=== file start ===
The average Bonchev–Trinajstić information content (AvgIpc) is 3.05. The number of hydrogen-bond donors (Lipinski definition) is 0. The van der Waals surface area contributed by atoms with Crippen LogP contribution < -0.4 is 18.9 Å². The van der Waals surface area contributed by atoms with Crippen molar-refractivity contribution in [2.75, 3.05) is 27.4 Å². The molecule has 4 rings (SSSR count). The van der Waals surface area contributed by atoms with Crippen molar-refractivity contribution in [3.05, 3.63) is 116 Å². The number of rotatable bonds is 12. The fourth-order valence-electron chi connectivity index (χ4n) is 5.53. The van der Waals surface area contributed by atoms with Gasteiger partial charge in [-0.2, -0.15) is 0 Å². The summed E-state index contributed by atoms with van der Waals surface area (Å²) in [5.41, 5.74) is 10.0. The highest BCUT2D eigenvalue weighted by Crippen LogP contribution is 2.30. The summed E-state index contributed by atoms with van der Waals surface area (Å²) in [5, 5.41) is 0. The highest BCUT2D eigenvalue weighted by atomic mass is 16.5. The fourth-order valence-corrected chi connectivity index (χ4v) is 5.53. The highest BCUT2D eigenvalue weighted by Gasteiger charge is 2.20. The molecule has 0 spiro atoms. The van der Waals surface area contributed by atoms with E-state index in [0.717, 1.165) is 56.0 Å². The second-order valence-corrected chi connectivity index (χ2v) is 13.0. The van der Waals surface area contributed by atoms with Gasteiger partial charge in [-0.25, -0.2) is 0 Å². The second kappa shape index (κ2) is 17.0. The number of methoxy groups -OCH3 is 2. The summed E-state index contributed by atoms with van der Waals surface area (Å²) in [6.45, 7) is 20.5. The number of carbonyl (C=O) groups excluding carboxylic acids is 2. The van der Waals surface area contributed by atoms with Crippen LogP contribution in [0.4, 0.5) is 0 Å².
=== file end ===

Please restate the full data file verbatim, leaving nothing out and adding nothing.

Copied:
The average Bonchev–Trinajstić information content (AvgIpc) is 3.05. The number of hydrogen-bond donors (Lipinski definition) is 0. The van der Waals surface area contributed by atoms with Crippen LogP contribution < -0.4 is 18.9 Å². The van der Waals surface area contributed by atoms with Crippen molar-refractivity contribution in [2.75, 3.05) is 27.4 Å². The molecule has 4 rings (SSSR count). The van der Waals surface area contributed by atoms with Crippen molar-refractivity contribution in [3.05, 3.63) is 116 Å². The number of rotatable bonds is 12. The fourth-order valence-electron chi connectivity index (χ4n) is 5.53. The van der Waals surface area contributed by atoms with Gasteiger partial charge in [-0.2, -0.15) is 0 Å². The summed E-state index contributed by atoms with van der Waals surface area (Å²) in [5.41, 5.74) is 10.0. The highest BCUT2D eigenvalue weighted by Crippen LogP contribution is 2.30. The summed E-state index contributed by atoms with van der Waals surface area (Å²) in [5, 5.41) is 0. The highest BCUT2D eigenvalue weighted by atomic mass is 16.5. The fourth-order valence-corrected chi connectivity index (χ4v) is 5.53. The highest BCUT2D eigenvalue weighted by Gasteiger charge is 2.20. The molecule has 0 spiro atoms. The van der Waals surface area contributed by atoms with E-state index in [0.717, 1.165) is 56.0 Å². The second-order valence-corrected chi connectivity index (χ2v) is 13.0. The van der Waals surface area contributed by atoms with Gasteiger partial charge in [-0.25, -0.2) is 0 Å². The second kappa shape index (κ2) is 17.0. The number of methoxy groups -OCH3 is 2. The summed E-state index contributed by atoms with van der Waals surface area (Å²) in [6.45, 7) is 20.5. The number of carbonyl (C=O) groups excluding carboxylic acids is 2. The van der Waals surface area contributed by atoms with Crippen LogP contribution in [0.4, 0.5) is 0 Å².